Products Liability Law Daily Prior asbestosis case releases valid as to liability for future undiagnosed mesothelioma
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Tuesday, June 11, 2019

Prior asbestosis case releases valid as to liability for future undiagnosed mesothelioma

By David Yucht, J.D.

A shipyard is entitled to virile share credits, under Louisiana law, if it can prove at trial that entities which were released in an asbestosis case by valid releases against future mesothelioma liability were liable for a decedent shipyard worker’s mesothelioma.

A federal court in New Orleans, Louisiana, found that five releases from a prior asbestosis litigation validly released various entities from liability for future claims concerning a shipyard worker’s previously undiagnosed mesothelioma. Applying Louisiana law, the court granted partial summary judgment to the now-deceased worker’s employer, entitling it to virile share credits if it can prove at trial that entities which were released by the valid releases were liable for the decedent’s mesothelioma (Savoie v. Huntington Ingalls, Inc., June 10, 2019, Barbier, C.). A shipyard worker worked at Avondale Shipyards from approximately 1948 through 1995. In 1990, he was diagnosed with asbestosis—an asbestos-related lung disease. He and nearly 3,000 other workers sued for their asbestos-related injuries in state court. He received multiple settlements from that litigation during the 1990s and the early 2000s. Years later, he developed mesothelioma. Prior to passing away, he sued Avondale and others. His estate took over the suit. During the current litigation, 17 release documents from the prior case were produced in discovery. Avondale filed the instant motion for partial summary judgment contending that eight of the 17 releases discharged not only the worker’s contemporaneous asbestosis claim, but all future claims for asbestos-related illnesses, including mesothelioma. Avondale did not claim to be one of the releasees, however. Rather, it sought to use these releases to claim proportionate fault credits (referred to as virile share credits in Louisiana law) against any judgment that may be rendered against it, provided it can prove that the releasees were at fault for causing the decedent’s mesothelioma.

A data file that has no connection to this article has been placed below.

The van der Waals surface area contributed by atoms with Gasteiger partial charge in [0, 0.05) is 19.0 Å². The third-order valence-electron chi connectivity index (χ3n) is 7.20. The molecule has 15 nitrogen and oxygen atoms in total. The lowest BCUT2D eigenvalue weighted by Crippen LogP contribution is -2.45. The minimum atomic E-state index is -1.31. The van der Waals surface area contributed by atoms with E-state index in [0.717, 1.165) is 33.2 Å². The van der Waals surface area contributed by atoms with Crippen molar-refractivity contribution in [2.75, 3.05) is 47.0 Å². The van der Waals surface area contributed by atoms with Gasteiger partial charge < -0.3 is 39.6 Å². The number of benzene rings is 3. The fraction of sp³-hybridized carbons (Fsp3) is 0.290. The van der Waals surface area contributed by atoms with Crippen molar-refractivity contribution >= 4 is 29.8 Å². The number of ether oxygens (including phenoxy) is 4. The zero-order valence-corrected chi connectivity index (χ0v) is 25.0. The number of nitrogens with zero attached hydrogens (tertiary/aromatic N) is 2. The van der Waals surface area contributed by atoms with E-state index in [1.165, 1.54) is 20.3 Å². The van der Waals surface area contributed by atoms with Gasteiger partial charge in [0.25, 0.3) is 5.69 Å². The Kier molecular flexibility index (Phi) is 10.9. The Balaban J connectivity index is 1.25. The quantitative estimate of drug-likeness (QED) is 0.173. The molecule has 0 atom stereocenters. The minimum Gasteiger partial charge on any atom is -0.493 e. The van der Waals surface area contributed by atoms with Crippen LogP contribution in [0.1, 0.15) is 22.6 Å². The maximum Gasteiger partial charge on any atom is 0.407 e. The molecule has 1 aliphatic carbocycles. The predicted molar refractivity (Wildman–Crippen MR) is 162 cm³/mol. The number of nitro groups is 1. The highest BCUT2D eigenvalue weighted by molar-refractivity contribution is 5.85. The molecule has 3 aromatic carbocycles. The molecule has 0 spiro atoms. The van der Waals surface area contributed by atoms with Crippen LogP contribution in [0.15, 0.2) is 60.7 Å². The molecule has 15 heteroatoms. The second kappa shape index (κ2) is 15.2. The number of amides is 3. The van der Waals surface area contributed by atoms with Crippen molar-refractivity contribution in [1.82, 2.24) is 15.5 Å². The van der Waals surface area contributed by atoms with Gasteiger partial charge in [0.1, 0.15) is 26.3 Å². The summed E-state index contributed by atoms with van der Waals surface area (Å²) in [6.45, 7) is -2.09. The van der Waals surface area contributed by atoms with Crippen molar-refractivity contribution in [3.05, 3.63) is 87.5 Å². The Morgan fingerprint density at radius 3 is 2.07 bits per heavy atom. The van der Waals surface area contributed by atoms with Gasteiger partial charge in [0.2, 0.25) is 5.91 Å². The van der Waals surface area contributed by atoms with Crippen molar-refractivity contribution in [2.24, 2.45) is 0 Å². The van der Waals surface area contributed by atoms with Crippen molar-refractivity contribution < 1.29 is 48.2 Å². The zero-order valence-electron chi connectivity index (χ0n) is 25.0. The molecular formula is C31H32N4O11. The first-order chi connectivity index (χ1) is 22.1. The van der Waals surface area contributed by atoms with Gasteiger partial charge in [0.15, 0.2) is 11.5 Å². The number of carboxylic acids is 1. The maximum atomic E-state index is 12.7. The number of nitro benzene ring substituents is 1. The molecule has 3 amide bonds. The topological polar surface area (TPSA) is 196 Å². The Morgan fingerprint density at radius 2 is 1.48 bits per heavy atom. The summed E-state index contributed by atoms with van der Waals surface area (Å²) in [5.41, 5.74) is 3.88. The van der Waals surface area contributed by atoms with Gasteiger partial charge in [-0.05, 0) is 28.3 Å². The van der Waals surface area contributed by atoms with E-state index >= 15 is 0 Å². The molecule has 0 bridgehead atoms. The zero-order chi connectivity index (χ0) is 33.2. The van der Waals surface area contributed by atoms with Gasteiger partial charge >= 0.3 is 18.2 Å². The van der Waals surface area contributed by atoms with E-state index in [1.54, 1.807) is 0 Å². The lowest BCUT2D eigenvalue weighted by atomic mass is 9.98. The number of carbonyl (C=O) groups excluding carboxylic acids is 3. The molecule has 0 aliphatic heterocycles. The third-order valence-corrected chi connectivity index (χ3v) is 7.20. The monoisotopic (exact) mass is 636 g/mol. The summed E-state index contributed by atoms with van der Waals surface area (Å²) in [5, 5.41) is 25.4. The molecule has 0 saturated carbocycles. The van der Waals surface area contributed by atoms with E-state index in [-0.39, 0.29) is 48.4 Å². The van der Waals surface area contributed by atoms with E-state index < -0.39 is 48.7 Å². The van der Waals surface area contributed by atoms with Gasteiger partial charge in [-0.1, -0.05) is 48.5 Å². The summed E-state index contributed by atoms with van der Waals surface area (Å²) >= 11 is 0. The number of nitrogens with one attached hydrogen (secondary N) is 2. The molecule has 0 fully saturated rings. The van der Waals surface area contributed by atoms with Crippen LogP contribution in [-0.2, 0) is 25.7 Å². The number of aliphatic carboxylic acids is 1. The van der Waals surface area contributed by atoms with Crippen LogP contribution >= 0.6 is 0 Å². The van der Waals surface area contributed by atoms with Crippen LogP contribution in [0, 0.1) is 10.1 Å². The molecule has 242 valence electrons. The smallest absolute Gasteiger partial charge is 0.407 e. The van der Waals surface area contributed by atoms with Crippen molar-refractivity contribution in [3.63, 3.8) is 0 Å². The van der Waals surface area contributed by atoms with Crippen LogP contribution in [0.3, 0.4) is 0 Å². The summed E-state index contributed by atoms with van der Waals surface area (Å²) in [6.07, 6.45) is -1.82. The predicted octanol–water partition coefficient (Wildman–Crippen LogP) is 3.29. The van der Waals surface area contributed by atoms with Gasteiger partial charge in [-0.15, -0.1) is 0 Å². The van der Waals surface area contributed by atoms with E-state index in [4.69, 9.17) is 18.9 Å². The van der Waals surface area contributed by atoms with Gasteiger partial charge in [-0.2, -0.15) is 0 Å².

Releases. The court found that the worker released future claims for mesothelioma when he executed five of these releases. Where a release refers expressly to the claim sought to be released by the party seeking to enforce the settlement, that alone is sufficient to shift the burden to the party seeking to oppose the enforcement of the release to prove that there was no meeting of the minds or that there was fraud or wrongdoing. Here, the releases involving both Champion International Corporation and Metropolitan Life Insurance Company specifically referred to mesothelioma and there was no showing of a lack of agreement or wrongdoing. Avondale is entitled to virile share credits if it can prove at trial that entities which were released by the valid releases set forth in this opinion were liable for the decedent’s mesothelioma.